Loc: Waterloo, NY
“It’s rather strange,” Dr. Sawyer pointed out, “the actual label from Roundup and Ranger Pro does not require any suit.” Dr. Sawyer testified, “When [Monsanto] ran their own operator exposure study, they recommended waterproof jacket, pants, faceplate, et cetera. But none of that is on the warning of Roundup that was used by Mr. Johnson.” RFK, Jr.
Dewayne Johnson (center in white jacket) and his trial team in San Francisco courthouse
Wednesday, July 25—Day 11 of the Monsanto trial—seemed a dark day for the Plaintiff.
With the jury off duty, Judge Bolanos heard a parade of evidentiary motions and made a series of surprising and disappointing rulings in Monsanto’s favor for each one.
First, Plaintiff’s counsel lead by Brent Wisner, sought to exclude evidence that our side’s exposure expert, Dr. William Sawyer, occasionally used Roundup himself. Wisner and his colleague, Tim Litzenburg, pointed out that in the tobacco context, the courts have consistently held that an expert witness’s cigarette use is irrelevant. The court indicated its inclination to ignore this precedent.
Judge Bolanos reasoned that the defense counsel could legitimately impeach Sawyer with his admissions that he used Roundup. Wisner told the judge that, in that case, he intended to have Dr. Sawyer testify that his use resulted in zero exposure due to his precautions of redesigning his spray wand to prevent aerosol drift. We wanted, also, to show that Dr. Sawyer made careful efforts to avoid consuming glyphosate by eating only organic foods. However, Judge Ramos Bolanos said she would prohibit our team from mentioning Sawyer’s diet.
Monsanto has fought consistently and successfully to prohibit our side from mentioning GMOs. Now Judge Bolanus again cautioned that the issue of GMOs would be off limits. The judge warned us that our witness should not mention GMOs on direct or cross examination.
Next, Wisner sought to clarify the parameters within which our regulatory expert, Dr. Charles Benbrook, could testify about evidence that Judge Curtis Karnow had declared admissible in his pretrial rulings. The Monsanto case has followed a long winding path typical of large complex cases in California. The case survived an extensive pre-trial phase. In that phase, an appointed judge addresses the accumulation of documentary evidence, witness depositions, expert qualifications and determines whether the evidence and experts are sufficient for reasonable jurors to declare a defendant guilty.
This phase lasted more than a year and was overseen by Judge Karnow who handled all the pre-trial issues. Judge Karnow completed that assignment when he ruled that Dewayne Johnson had assembled enough evidence, including admissible expert testimony, to present to a jury. At that point, the Johnson case went into a trial assignment department, with a “package” of pre-trial documents and rulings on admissibility by Judge Karnow. San Francisco’s trial assignment department selected Judge Bolanos, a former prosecutor, to be the Johnson trial judge. Judge Bolanos received the set of Judge Karnow’s orders to implement or modify at her discretion during the Johnson trial. In general, Judge Bolanos’ rulings have seemed to us more friendly to the defense than Judge Karnow’s.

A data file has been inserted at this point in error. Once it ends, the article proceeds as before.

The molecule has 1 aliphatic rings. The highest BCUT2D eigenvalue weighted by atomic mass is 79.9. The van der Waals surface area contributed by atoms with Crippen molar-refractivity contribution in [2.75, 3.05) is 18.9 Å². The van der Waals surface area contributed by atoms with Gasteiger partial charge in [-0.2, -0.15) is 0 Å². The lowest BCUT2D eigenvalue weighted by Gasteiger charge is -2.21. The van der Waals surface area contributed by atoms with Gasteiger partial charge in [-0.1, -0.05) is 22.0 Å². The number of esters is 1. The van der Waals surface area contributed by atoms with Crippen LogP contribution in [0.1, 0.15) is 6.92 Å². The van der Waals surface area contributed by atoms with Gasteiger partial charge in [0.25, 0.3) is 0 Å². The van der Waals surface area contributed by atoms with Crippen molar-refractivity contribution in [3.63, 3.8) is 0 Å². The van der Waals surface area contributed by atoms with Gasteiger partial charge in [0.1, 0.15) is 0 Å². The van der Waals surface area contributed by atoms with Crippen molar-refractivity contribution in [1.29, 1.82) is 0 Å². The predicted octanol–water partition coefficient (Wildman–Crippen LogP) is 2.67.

As the day grew longer, Judge Bolanos ruled that Dr. Benbrook could not offer any opinions or descriptions about a collection of Monsanto’s internal studies on Roundup’s health effects that are highly damaging to Monsanto’s case. We had hoped to show the jury these documents, which involve transparently deceptive statistical machinations designed to cloud the results of Monsanto’s own glyphosate research. One important internal study shows that glyphosate causes cancer in mice. Another internal Monsanto research study detailed higher human skin absorption rates of the herbicide than reported elsewhere.
We had intended to have Dr. Benbrook dissect these studies for our jury, but Judge Bolanos forbade that line of questioning saying, “I’m not sure how helpful the opinion of this category of expert is, frankly.”
Wisner’s team also tried to get Judge Bolanos to advise Monsanto’s counsel, George Lombardi, to stop his habit of angrily yelling at the witnesses at point blank range. Judge Bolanos said that she had not heard the yelling but nevertheless urged the attorneys on both sides to use their inside voices. A note from a juror the following morning made an identical complaint; she asked the judge to make Lombardi stop yelling.
Our teammate, Pedram Esfandiari of Baum Hedlund Law, next sought to prevent Monsanto from entering into evidence the U.S. Environmental Protection Agency’s (EPA) draft findings on glyphosate’s carcinogenicity which purported to show that there was no proven association with cancer. That draft was created by Monsanto’s shill inside the EPA, Jess Rowland, the former head of the EPA’s pesticide division who was secretly working for Monsanto by concocting studies like this one.
Since we have been unable to explain to the jury Rowland’s scandalous story, we are anxious that they not see his handiwork and mistakenly assume that it is a product of an honest and deliberative agency process. Pedram argued that the draft EPA conclusion was unpublished hearsay and was therefore inadmissible. Judge Bolanus listened so intently and agreeably to Pedrams polemic that he was dead sure that he had her persuaded. Nevertheless, she denied his motion the moment he stopped talking. Judge Bolanos agreed that the EPA statement was inadmissible hearsay if Monsanto offered it to prove glyphosate doesn’t cause cancer. However, she ruled that Monsanto could nevertheless introduce the language to show Monsanto employees’ state of mind at the time the report was issued.